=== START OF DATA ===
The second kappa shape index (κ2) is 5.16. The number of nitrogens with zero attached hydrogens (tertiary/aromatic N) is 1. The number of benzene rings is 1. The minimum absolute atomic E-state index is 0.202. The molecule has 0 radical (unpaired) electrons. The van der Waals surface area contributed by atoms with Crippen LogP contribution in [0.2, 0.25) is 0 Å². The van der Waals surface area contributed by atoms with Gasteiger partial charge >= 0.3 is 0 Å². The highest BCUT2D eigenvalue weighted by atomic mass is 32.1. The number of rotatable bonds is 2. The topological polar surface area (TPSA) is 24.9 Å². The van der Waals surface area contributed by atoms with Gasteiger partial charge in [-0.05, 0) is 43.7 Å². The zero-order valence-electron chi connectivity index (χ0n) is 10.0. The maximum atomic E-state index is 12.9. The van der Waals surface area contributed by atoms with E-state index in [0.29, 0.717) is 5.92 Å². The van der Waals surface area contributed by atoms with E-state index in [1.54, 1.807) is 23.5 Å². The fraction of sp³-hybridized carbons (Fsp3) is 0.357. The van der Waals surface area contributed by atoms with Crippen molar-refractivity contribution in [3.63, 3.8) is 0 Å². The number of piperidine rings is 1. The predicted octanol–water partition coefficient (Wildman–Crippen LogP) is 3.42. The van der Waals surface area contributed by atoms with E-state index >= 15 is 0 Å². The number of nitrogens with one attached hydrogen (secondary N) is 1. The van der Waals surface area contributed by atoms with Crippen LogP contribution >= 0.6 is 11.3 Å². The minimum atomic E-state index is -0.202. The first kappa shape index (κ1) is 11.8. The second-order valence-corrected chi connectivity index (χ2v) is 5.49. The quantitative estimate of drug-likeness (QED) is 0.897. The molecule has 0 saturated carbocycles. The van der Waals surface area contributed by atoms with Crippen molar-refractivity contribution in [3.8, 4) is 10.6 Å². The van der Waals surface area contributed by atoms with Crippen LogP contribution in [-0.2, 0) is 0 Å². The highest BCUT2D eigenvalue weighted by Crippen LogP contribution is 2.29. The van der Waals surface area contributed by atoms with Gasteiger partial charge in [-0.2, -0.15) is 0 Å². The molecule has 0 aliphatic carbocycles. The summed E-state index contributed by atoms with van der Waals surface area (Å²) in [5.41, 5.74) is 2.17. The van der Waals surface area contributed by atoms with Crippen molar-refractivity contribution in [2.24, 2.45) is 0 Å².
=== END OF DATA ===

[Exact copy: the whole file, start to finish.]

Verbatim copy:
The second kappa shape index (κ2) is 5.16. The number of nitrogens with zero attached hydrogens (tertiary/aromatic N) is 1. The number of benzene rings is 1. The minimum absolute atomic E-state index is 0.202. The molecule has 0 radical (unpaired) electrons. The van der Waals surface area contributed by atoms with Crippen LogP contribution in [0.2, 0.25) is 0 Å². The van der Waals surface area contributed by atoms with Gasteiger partial charge >= 0.3 is 0 Å². The highest BCUT2D eigenvalue weighted by atomic mass is 32.1. The number of rotatable bonds is 2. The topological polar surface area (TPSA) is 24.9 Å². The van der Waals surface area contributed by atoms with Gasteiger partial charge in [-0.05, 0) is 43.7 Å². The zero-order valence-electron chi connectivity index (χ0n) is 10.0. The maximum atomic E-state index is 12.9. The van der Waals surface area contributed by atoms with E-state index in [0.29, 0.717) is 5.92 Å². The van der Waals surface area contributed by atoms with E-state index in [1.54, 1.807) is 23.5 Å². The fraction of sp³-hybridized carbons (Fsp3) is 0.357. The van der Waals surface area contributed by atoms with Crippen molar-refractivity contribution in [3.63, 3.8) is 0 Å². The number of piperidine rings is 1. The predicted octanol–water partition coefficient (Wildman–Crippen LogP) is 3.42. The van der Waals surface area contributed by atoms with E-state index >= 15 is 0 Å². The number of nitrogens with one attached hydrogen (secondary N) is 1. The van der Waals surface area contributed by atoms with Crippen LogP contribution >= 0.6 is 11.3 Å². The minimum atomic E-state index is -0.202. The first kappa shape index (κ1) is 11.8. The second-order valence-corrected chi connectivity index (χ2v) is 5.49. The quantitative estimate of drug-likeness (QED) is 0.897. The molecule has 0 saturated carbocycles. The van der Waals surface area contributed by atoms with Crippen molar-refractivity contribution in [3.8, 4) is 10.6 Å². The van der Waals surface area contributed by atoms with Crippen LogP contribution in [-0.2, 0) is 0 Å². The highest BCUT2D eigenvalue weighted by Crippen LogP contribution is 2.29. The van der Waals surface area contributed by atoms with Gasteiger partial charge in [-0.2, -0.15) is 0 Å². The molecule has 0 aliphatic carbocycles. The summed E-state index contributed by atoms with van der Waals surface area (Å²) in [5.41, 5.74) is 2.17. The van der Waals surface area contributed by atoms with Crippen molar-refractivity contribution in [2.24, 2.45) is 0 Å².